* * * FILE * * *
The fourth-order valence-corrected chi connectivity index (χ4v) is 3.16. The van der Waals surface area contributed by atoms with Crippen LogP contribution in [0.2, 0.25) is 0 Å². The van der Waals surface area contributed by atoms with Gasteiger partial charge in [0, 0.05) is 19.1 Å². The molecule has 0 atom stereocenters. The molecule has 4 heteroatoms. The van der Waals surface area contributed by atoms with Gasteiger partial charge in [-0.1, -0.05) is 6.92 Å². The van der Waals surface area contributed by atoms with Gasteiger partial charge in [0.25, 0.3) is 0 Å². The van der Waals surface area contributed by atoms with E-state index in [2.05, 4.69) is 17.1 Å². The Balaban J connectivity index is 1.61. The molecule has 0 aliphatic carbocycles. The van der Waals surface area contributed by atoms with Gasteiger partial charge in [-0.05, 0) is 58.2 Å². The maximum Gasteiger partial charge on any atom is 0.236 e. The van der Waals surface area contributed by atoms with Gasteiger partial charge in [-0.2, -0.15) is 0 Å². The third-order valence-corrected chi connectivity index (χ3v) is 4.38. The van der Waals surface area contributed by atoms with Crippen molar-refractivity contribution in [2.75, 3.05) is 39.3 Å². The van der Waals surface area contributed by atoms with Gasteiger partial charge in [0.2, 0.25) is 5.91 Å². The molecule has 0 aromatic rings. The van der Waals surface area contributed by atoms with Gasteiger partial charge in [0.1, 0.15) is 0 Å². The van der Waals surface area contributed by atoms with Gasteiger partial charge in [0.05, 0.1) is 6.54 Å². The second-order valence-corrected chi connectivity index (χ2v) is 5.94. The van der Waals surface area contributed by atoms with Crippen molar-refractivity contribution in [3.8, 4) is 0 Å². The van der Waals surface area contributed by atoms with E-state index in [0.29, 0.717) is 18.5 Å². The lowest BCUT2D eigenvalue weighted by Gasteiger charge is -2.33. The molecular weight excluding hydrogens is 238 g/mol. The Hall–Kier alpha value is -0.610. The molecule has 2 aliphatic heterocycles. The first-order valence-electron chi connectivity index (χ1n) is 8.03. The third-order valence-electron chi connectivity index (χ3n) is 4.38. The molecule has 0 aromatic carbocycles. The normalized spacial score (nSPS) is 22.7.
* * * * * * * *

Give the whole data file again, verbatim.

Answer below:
The fourth-order valence-corrected chi connectivity index (χ4v) is 3.16. The van der Waals surface area contributed by atoms with Crippen LogP contribution in [0.2, 0.25) is 0 Å². The van der Waals surface area contributed by atoms with Gasteiger partial charge in [0, 0.05) is 19.1 Å². The molecule has 0 atom stereocenters. The molecule has 4 heteroatoms. The van der Waals surface area contributed by atoms with Gasteiger partial charge in [-0.1, -0.05) is 6.92 Å². The van der Waals surface area contributed by atoms with Gasteiger partial charge in [0.25, 0.3) is 0 Å². The van der Waals surface area contributed by atoms with E-state index in [2.05, 4.69) is 17.1 Å². The Balaban J connectivity index is 1.61. The molecule has 0 aliphatic carbocycles. The van der Waals surface area contributed by atoms with Gasteiger partial charge in [-0.05, 0) is 58.2 Å². The maximum Gasteiger partial charge on any atom is 0.236 e. The van der Waals surface area contributed by atoms with Gasteiger partial charge in [-0.2, -0.15) is 0 Å². The third-order valence-corrected chi connectivity index (χ3v) is 4.38. The van der Waals surface area contributed by atoms with Crippen molar-refractivity contribution in [2.75, 3.05) is 39.3 Å². The van der Waals surface area contributed by atoms with Gasteiger partial charge in [0.2, 0.25) is 5.91 Å². The molecule has 0 aromatic rings. The van der Waals surface area contributed by atoms with Gasteiger partial charge in [0.1, 0.15) is 0 Å². The van der Waals surface area contributed by atoms with Gasteiger partial charge in [0.05, 0.1) is 6.54 Å². The second-order valence-corrected chi connectivity index (χ2v) is 5.94. The van der Waals surface area contributed by atoms with Crippen molar-refractivity contribution in [3.8, 4) is 0 Å². The van der Waals surface area contributed by atoms with E-state index in [0.29, 0.717) is 18.5 Å². The lowest BCUT2D eigenvalue weighted by Gasteiger charge is -2.33. The molecular weight excluding hydrogens is 238 g/mol. The Hall–Kier alpha value is -0.610. The molecule has 2 aliphatic heterocycles. The first-order valence-electron chi connectivity index (χ1n) is 8.03. The third-order valence-electron chi connectivity index (χ3n) is 4.38. The molecule has 0 aromatic carbocycles. The normalized spacial score (nSPS) is 22.7.